Another interesting EO molecule with antibacterial activities is eugenol (2-Methoxy-4-(prop-2-en-1-yl) phenol), the major compound present in clove oil, but also found in many other EOs. Eugenol has demonstrated antimicrobial activities based on a non-specific permeabilization of the bacterial membrane with depletion of adenosin triphosphate (ATP), an energy moiety necessary for bacterial metabolism and survival [170]. This effect has been observed against gut pathobionts such as E. coli, Listeria monocytogenes and Lactobacillus sakei at the relatively low concentration of 10 mM [171]. In mice, orally administrated eugenol improved the secretion of the intestinal mucus, creating a thicker intestinal layer associated with positive changes of the mucosal-microbiota ecology. In particular, eugenol inhibited the intestinal adherence of Citrobacter rodentium, a mice pathogen that shares several biochemical features with Clostridium difficile in humans [172]. It would be really interesting to use eugenol in a clinical study aimed at the eradication of C. difficile: the results could be surprising.

Cinnamaldehyde (2E-3-Phenylprop-2-enal) is a phenylpropanoid naturally present in the plant of the genus Cinnamon. Cinnamaldehyde is one of the most studied EO molecule and it has been already approved as antimicrobial food preservative [173]. Antibacterial effects of cinnamaldehyde have been demonstrated by using many different bacterial models, but only few studies evaluated its impact on the whole intestinal microbiota. In vitro, cinnamaldehyde was capable to inhibit the growth of potentially pathogenic bacteria such as S. aureus, E. cloacae, A. baumannii and L. monocytogenes [174] and it was able to kill a pathogenic strand of E. coli at very low concentrations (0,05% v/v) [175]. One of the proposed antibacterial mechanisms of cinnamaldehyde inhibition of E. coli growth was the inactivation of its acetyl-CoA carboxylase enzyme [176]. Other studies showed that cinnamaldehyde antimicrobial activity has a broad spectrum of action, being effective against many different intestinal pathobionts such as Enterococcus faecalis, Enterococcus faecium, E. aerogenes Salmonella enterica and Clostridium perfringens [177]. In vivo, only few studies have been conducted on cinnamaldehyde, perhaps because of its strong aggressiveness towards the mucosal epithelia. Nevertheless, in animal experimental colitis, the oral administration of cinnamon EO (approx. 70% in Cinnamaldehyde) at 10 mg/Kg or 15 mg/Kg lead to an improvement of the ecological biodiversity of the intestinal microbiota. Short-chain fatty acids (SCFA)-producing bacteria family, such as Bacteroidaceae, were increased while intestinal Helicobacter and Bacteroides were reduced [178].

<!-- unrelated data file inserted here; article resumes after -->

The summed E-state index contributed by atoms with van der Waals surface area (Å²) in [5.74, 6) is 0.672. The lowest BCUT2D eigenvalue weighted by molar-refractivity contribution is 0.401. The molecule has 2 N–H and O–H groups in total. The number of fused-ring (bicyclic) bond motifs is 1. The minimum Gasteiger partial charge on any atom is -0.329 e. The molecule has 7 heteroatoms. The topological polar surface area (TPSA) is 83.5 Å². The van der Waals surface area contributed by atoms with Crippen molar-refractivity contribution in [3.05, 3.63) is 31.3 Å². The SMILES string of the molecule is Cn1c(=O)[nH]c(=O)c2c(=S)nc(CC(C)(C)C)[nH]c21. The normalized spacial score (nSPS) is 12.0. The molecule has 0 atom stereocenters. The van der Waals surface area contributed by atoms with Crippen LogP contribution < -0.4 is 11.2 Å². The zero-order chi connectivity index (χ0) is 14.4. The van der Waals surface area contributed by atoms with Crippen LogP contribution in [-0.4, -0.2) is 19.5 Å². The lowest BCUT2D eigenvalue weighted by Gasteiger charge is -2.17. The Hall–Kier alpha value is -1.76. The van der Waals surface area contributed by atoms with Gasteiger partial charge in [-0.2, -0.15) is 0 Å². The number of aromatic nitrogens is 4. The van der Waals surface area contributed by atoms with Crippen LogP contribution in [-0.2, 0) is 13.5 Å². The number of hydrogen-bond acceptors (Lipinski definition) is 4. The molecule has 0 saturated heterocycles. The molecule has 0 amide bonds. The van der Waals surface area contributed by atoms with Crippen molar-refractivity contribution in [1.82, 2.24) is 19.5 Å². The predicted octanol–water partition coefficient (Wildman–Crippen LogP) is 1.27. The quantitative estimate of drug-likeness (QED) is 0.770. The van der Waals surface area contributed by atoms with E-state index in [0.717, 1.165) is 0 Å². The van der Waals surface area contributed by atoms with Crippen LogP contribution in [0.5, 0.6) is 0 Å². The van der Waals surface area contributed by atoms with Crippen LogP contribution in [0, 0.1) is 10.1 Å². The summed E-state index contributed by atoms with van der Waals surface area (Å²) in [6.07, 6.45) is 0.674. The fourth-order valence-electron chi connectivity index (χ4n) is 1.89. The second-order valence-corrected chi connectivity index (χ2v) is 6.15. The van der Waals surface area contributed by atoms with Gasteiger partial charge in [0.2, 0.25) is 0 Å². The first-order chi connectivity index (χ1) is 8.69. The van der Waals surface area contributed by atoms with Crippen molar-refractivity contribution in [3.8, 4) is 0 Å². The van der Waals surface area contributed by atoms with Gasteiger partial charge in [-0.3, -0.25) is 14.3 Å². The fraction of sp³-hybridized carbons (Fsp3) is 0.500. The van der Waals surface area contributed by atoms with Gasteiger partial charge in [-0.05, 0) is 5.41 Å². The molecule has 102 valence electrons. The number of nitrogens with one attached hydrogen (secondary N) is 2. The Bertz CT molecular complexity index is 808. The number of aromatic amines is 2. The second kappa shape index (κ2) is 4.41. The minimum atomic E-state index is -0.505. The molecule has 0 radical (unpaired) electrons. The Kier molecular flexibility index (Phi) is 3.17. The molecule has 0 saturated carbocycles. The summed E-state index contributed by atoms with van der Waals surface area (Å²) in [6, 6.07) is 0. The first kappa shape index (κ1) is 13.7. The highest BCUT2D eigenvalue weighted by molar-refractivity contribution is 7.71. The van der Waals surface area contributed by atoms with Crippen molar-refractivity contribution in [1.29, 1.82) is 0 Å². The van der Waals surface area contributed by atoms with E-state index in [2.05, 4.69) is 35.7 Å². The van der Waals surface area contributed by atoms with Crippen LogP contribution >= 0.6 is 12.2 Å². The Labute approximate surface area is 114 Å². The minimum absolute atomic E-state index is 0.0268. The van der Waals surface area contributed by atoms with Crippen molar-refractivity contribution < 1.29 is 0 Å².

Other molecules, such as thymol do not seem to show eubiotic effects in the gut, being non-selective and affecting all the intestinal bacteria and therefore behaving like a broad-spectrum antibiotics, depleting the microbiota even when administered at low dosages with a negative impact also on commensal bacteria [159].

Carvacrol, a major component of oregano EO, showed to inhibit bacterial adhesion, invasion and biofilm development in cultured intestinal cells [144, 145]. In farmed broiler, treatment with carvacrol-rich EO was tested to control the pathogenic bacteria spreading inside the farms. Results of these studies demonstrated that carvacrol reduced the microbial counts of E. coli and different Salmonella species in the small intestine of farmed chicken [144, 145]. Moreover, carvacrol administration to broiler chickens, was capable to eliminate the intestinal presence of Campylobacter spp. after 21 days of oral daily administration at 120–300 mg/Kg. This effect was associated to the enhanced growth of Lactobacillus, that were found to be increased in chicken microbiota, after carvacrol administration. For its eubiotic activity, this molecule is today the most used in organic chicken farming [179].